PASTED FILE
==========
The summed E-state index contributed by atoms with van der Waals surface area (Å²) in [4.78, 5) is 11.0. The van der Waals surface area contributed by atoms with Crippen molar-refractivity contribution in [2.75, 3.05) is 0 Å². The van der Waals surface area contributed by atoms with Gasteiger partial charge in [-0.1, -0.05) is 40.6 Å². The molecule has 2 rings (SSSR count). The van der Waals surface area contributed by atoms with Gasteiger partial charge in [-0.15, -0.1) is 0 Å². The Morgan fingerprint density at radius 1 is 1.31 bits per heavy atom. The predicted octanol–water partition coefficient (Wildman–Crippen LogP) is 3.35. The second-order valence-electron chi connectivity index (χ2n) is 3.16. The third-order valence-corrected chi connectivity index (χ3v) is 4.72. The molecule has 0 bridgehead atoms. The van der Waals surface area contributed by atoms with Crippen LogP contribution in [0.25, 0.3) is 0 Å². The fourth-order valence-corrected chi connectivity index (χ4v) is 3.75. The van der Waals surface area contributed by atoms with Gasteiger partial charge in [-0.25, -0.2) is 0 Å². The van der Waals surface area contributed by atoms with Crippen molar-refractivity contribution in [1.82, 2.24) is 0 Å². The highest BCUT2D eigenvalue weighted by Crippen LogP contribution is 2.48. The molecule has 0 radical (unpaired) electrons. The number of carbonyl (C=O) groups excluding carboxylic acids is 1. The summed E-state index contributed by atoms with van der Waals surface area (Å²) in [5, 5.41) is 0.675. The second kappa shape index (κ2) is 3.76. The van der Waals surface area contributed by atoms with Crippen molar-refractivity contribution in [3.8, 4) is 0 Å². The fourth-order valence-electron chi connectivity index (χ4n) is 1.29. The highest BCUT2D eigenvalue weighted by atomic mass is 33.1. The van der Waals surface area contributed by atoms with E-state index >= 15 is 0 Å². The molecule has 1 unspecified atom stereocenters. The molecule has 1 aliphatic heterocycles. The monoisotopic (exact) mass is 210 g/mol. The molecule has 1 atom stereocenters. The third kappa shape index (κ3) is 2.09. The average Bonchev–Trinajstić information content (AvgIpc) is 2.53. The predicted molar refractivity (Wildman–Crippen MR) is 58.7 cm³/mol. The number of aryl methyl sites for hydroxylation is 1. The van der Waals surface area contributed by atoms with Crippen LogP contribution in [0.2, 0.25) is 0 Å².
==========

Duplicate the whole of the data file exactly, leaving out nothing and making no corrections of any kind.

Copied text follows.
The summed E-state index contributed by atoms with van der Waals surface area (Å²) in [4.78, 5) is 11.0. The van der Waals surface area contributed by atoms with Crippen molar-refractivity contribution in [2.75, 3.05) is 0 Å². The van der Waals surface area contributed by atoms with Gasteiger partial charge in [-0.1, -0.05) is 40.6 Å². The molecule has 2 rings (SSSR count). The van der Waals surface area contributed by atoms with Gasteiger partial charge in [-0.15, -0.1) is 0 Å². The Morgan fingerprint density at radius 1 is 1.31 bits per heavy atom. The predicted octanol–water partition coefficient (Wildman–Crippen LogP) is 3.35. The second-order valence-electron chi connectivity index (χ2n) is 3.16. The third-order valence-corrected chi connectivity index (χ3v) is 4.72. The molecule has 0 bridgehead atoms. The van der Waals surface area contributed by atoms with Crippen LogP contribution in [0.25, 0.3) is 0 Å². The fourth-order valence-corrected chi connectivity index (χ4v) is 3.75. The van der Waals surface area contributed by atoms with Gasteiger partial charge in [-0.25, -0.2) is 0 Å². The van der Waals surface area contributed by atoms with Crippen molar-refractivity contribution in [1.82, 2.24) is 0 Å². The highest BCUT2D eigenvalue weighted by Crippen LogP contribution is 2.48. The molecule has 0 radical (unpaired) electrons. The number of carbonyl (C=O) groups excluding carboxylic acids is 1. The summed E-state index contributed by atoms with van der Waals surface area (Å²) in [5, 5.41) is 0.675. The second kappa shape index (κ2) is 3.76. The van der Waals surface area contributed by atoms with Crippen molar-refractivity contribution in [3.8, 4) is 0 Å². The fourth-order valence-electron chi connectivity index (χ4n) is 1.29. The highest BCUT2D eigenvalue weighted by atomic mass is 33.1. The van der Waals surface area contributed by atoms with E-state index >= 15 is 0 Å². The molecule has 1 unspecified atom stereocenters. The molecule has 1 aliphatic heterocycles. The monoisotopic (exact) mass is 210 g/mol. The molecule has 1 atom stereocenters. The third kappa shape index (κ3) is 2.09. The average Bonchev–Trinajstić information content (AvgIpc) is 2.53. The predicted molar refractivity (Wildman–Crippen MR) is 58.7 cm³/mol. The number of aryl methyl sites for hydroxylation is 1. The van der Waals surface area contributed by atoms with Crippen LogP contribution in [0.2, 0.25) is 0 Å².